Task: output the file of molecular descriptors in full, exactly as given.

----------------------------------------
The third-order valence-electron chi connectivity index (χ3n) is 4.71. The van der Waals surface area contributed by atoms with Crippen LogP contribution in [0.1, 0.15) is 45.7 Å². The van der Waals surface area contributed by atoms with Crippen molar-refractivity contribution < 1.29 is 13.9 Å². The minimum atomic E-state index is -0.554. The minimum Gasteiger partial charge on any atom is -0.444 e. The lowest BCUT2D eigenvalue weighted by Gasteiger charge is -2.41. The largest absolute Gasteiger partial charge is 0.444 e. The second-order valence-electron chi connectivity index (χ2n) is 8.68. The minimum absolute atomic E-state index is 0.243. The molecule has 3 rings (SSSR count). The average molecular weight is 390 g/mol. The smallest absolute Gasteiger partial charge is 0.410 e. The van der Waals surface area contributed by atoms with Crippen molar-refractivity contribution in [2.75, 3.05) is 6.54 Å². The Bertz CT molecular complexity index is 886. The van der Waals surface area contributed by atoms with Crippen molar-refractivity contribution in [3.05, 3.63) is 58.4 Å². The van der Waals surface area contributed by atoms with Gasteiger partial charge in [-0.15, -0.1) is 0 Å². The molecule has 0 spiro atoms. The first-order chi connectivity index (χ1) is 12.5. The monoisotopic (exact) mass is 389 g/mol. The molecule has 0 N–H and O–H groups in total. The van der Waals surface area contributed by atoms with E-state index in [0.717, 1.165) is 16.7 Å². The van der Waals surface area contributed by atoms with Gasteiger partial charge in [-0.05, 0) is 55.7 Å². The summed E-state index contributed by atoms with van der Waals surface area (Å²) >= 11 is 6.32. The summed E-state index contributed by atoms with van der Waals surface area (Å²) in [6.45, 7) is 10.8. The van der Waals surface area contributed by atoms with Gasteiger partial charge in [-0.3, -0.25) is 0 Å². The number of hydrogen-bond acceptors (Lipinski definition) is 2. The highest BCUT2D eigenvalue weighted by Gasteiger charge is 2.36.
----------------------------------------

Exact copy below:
The third-order valence-electron chi connectivity index (χ3n) is 4.71. The van der Waals surface area contributed by atoms with Crippen LogP contribution in [0.1, 0.15) is 45.7 Å². The van der Waals surface area contributed by atoms with Crippen molar-refractivity contribution < 1.29 is 13.9 Å². The minimum atomic E-state index is -0.554. The minimum Gasteiger partial charge on any atom is -0.444 e. The lowest BCUT2D eigenvalue weighted by Gasteiger charge is -2.41. The largest absolute Gasteiger partial charge is 0.444 e. The second-order valence-electron chi connectivity index (χ2n) is 8.68. The minimum absolute atomic E-state index is 0.243. The molecule has 3 rings (SSSR count). The average molecular weight is 390 g/mol. The smallest absolute Gasteiger partial charge is 0.410 e. The van der Waals surface area contributed by atoms with Crippen molar-refractivity contribution in [2.75, 3.05) is 6.54 Å². The Bertz CT molecular complexity index is 886. The van der Waals surface area contributed by atoms with Crippen molar-refractivity contribution in [3.05, 3.63) is 58.4 Å². The van der Waals surface area contributed by atoms with Gasteiger partial charge in [-0.15, -0.1) is 0 Å². The molecule has 0 spiro atoms. The first-order chi connectivity index (χ1) is 12.5. The monoisotopic (exact) mass is 389 g/mol. The molecule has 0 N–H and O–H groups in total. The van der Waals surface area contributed by atoms with E-state index in [0.717, 1.165) is 16.7 Å². The van der Waals surface area contributed by atoms with Gasteiger partial charge in [-0.05, 0) is 55.7 Å². The summed E-state index contributed by atoms with van der Waals surface area (Å²) >= 11 is 6.32. The summed E-state index contributed by atoms with van der Waals surface area (Å²) in [6.45, 7) is 10.8. The van der Waals surface area contributed by atoms with Gasteiger partial charge in [-0.3, -0.25) is 0 Å². The number of hydrogen-bond acceptors (Lipinski definition) is 2. The highest BCUT2D eigenvalue weighted by Gasteiger charge is 2.36.